I worked for her for a whole year in 2010. That year, I traveled with her in two tours, I was her official photographer. I think I was in about 40 of her concerts so it gave me some experience on being on the road because I was also traveling with all her crew in the airports, hotels, and backstage all the time so I learned to be behind a character, and be prepared to catch the important moments, not only on stage or in the photo shoots. I think we made a good photo diary of that time. She said then that she wanted to make a book with it, but it hasn’t happen yet. After 2010, we were in touch only two times more—in 2013 when she called me to do the Versus Versace campaign, and in 2014 when she invited me to make GIFs and photos during the shoot of her “Double Bubble Trouble” music video, which she directed. Some of the photos were included in the video. I like working with her because she likes my style, and I like how she poses; it is a good mixture, we can create really cool images.

I salute how you turn GIFs into art. In defense of the medium, how does it fare to its siblings–the static photo and the video?
I’m honored sometimes people saw my GIFs as art. For a time, I was just uploading them to my pages, and then curators, artists, galleries, and magazines invited me to participate in shows and exhibitions. It was a novelty in 2009 to introduce this technique to photography, and then it became a trend. I think it was because of the “magic” it represents, which was not exploited before, at least in the mainstream culture as it is now: a GIF can capture a “longer” moment than a photograph, but it is very much concise and direct than a video, even more, it is in loop forever, so it can extend the feeling as long as you watch it, it never stops.

I also like to call them “a long photograph” because it is more close to the static photo language in a way that you can watch it as long as you keep your eye on it, whereas a video or movie has a beginning and end, and usually it is longer than a few seconds or minutes. A GIF is just a few seconds. 3D GIFs, on the other hand, are not longer in time because they freeze a moment. With a 3D camera, you can make a stereoscopic GIF of a glass of water falling in the air, and the drops will be frozen, but it will have motion and depth, you can see it from different angles. That’s the magic.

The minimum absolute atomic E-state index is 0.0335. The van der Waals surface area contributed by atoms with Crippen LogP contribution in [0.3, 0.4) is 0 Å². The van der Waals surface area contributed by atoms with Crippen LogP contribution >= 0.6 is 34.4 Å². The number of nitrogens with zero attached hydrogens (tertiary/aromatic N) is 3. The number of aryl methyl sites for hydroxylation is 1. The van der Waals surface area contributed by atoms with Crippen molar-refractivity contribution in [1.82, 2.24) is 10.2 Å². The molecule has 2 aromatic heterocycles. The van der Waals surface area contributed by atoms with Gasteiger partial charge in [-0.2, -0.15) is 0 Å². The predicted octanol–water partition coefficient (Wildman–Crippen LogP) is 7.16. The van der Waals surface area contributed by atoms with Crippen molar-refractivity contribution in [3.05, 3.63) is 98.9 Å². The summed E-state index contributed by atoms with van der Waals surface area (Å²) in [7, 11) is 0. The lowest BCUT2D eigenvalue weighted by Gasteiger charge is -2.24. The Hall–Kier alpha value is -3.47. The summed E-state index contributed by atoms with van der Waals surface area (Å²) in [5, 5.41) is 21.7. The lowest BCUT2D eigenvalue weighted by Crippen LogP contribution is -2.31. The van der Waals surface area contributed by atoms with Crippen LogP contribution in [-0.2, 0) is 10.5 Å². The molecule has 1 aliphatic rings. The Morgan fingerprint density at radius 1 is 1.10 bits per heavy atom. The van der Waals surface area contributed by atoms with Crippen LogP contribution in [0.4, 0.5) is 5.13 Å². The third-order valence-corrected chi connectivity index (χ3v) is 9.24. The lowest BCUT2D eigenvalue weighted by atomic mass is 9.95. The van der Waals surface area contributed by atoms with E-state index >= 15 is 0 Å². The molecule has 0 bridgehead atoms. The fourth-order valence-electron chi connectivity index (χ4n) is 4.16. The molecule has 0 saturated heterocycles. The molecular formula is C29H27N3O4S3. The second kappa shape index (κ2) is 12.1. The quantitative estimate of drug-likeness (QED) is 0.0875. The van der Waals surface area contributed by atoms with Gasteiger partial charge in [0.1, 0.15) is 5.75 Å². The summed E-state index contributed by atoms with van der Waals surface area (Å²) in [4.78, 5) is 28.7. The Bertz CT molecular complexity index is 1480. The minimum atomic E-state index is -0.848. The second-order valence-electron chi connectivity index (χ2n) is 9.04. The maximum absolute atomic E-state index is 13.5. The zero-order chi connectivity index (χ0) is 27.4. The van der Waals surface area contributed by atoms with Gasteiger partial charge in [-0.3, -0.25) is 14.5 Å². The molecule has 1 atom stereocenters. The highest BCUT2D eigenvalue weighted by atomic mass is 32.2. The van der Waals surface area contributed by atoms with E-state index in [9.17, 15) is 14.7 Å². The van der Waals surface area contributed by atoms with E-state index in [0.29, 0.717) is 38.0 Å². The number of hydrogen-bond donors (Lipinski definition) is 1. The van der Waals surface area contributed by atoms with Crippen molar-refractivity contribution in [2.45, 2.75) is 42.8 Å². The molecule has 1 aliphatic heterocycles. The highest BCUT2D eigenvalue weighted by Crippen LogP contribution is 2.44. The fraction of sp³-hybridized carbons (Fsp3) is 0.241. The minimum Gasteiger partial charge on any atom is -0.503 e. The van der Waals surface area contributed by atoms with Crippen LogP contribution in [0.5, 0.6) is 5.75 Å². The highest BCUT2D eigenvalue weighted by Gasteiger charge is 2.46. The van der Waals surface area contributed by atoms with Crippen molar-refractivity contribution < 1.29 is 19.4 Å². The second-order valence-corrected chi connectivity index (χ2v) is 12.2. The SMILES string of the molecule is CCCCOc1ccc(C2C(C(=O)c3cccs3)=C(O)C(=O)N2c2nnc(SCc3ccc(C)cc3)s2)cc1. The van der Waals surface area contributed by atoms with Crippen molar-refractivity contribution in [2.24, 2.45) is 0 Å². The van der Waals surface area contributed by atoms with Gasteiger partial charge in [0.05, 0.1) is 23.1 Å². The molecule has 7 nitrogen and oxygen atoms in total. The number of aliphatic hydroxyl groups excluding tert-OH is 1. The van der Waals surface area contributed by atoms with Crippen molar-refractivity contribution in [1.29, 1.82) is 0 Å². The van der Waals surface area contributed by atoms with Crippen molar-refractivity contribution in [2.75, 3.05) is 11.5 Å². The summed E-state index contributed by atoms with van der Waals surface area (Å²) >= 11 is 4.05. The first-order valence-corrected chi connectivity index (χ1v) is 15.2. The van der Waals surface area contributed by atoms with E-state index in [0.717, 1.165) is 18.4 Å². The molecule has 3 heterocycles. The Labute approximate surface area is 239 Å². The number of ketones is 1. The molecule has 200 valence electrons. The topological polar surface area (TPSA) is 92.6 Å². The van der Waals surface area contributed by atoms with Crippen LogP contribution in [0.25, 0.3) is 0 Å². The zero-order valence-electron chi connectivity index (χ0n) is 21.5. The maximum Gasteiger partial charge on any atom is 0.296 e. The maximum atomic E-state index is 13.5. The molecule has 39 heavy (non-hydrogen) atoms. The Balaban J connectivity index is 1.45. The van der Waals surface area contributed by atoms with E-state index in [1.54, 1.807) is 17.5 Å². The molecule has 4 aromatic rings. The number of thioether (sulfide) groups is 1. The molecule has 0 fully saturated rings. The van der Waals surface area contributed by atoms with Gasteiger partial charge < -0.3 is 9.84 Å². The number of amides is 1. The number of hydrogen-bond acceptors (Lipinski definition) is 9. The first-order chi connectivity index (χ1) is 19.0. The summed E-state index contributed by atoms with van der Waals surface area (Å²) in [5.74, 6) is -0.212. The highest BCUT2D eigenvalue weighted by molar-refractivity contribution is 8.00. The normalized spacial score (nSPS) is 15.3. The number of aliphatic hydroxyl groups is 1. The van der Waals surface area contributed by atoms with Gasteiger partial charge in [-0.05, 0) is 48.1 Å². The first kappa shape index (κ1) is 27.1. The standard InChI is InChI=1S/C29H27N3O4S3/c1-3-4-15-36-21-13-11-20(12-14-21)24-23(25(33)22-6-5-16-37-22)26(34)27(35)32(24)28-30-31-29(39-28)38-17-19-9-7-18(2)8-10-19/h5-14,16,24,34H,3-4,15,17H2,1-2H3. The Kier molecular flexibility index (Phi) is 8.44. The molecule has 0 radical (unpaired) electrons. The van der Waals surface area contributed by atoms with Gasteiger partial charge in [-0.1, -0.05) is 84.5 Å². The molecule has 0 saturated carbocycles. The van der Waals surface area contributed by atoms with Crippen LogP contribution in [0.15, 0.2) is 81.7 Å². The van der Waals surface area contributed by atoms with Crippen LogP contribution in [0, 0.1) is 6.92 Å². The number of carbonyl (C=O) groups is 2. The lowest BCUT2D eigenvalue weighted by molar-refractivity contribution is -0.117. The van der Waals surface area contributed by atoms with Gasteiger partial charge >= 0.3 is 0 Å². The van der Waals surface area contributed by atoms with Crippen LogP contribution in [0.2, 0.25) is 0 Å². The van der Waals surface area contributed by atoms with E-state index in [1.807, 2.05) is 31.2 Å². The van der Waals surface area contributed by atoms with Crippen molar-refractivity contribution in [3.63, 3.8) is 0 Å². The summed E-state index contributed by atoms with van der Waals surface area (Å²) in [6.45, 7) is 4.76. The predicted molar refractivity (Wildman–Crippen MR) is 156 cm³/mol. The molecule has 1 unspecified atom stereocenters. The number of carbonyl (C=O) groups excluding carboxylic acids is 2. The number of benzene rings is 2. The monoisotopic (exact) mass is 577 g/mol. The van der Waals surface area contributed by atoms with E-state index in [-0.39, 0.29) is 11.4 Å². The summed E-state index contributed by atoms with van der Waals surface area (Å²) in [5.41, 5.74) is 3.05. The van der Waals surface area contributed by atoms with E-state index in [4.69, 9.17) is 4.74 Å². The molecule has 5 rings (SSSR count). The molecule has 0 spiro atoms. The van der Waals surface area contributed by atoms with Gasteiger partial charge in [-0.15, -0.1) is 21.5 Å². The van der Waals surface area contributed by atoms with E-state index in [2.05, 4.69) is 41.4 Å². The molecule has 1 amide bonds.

“What I love most is that everybody
is doing a visual diary of life;
it doesn’t matter what’s the style
or the cliché or the quality,
what matters is the registry
of this time, our times.”


So they say nostalgia sometimes sells more than sex nowadays. What can you say about this? Do you associate GIFs more with nostalgia or futurism? Why?
Some GIFs are nostalgic especially those made with analog cameras. Some GIFs make you think of the future, especially those made with digital graphics and special effects. I think right now both of them are part of the present and are now very common. A few years ago when GIFs started to be in fashion, people liked to think it was the future of photography, and in a way it was because it gave a new perspective to photography.

I think GIF is now a very important part of photography, but is not photography itself. We now have Vines and Instagram videos—both are small video loops. I think we have to thank the GIFs because of these new trends. GIFs are being now getting obsolete, but thanks to them we now have the small video loops and Vines as the trend.

What’s the definition of selling out for you?
Selling out is when you change your style to like other people. I don’t have anything against selling out. We can do whatever we like to do. We don’t have to please any industry or our fans, as long as you are happy doing what you like, that’s what matters.

How do you intend to mature your work that is heavily rooted in being young?
That’s a good question. I’m 37 years old right now, but in many ways, I keep feeling like I’m 19, and you can see that on many of my photos, and in a way that incongruity is part of my current style. I guess maybe one good day I will wake up and feel older or more mature or something, and consequently my photos and photo style/theme will grow with me.

From another point of view, maturity is not always related to the age, and it’s often related with experience. Every year, I feel my work is slowly getting more mature in aspects like technique and composition.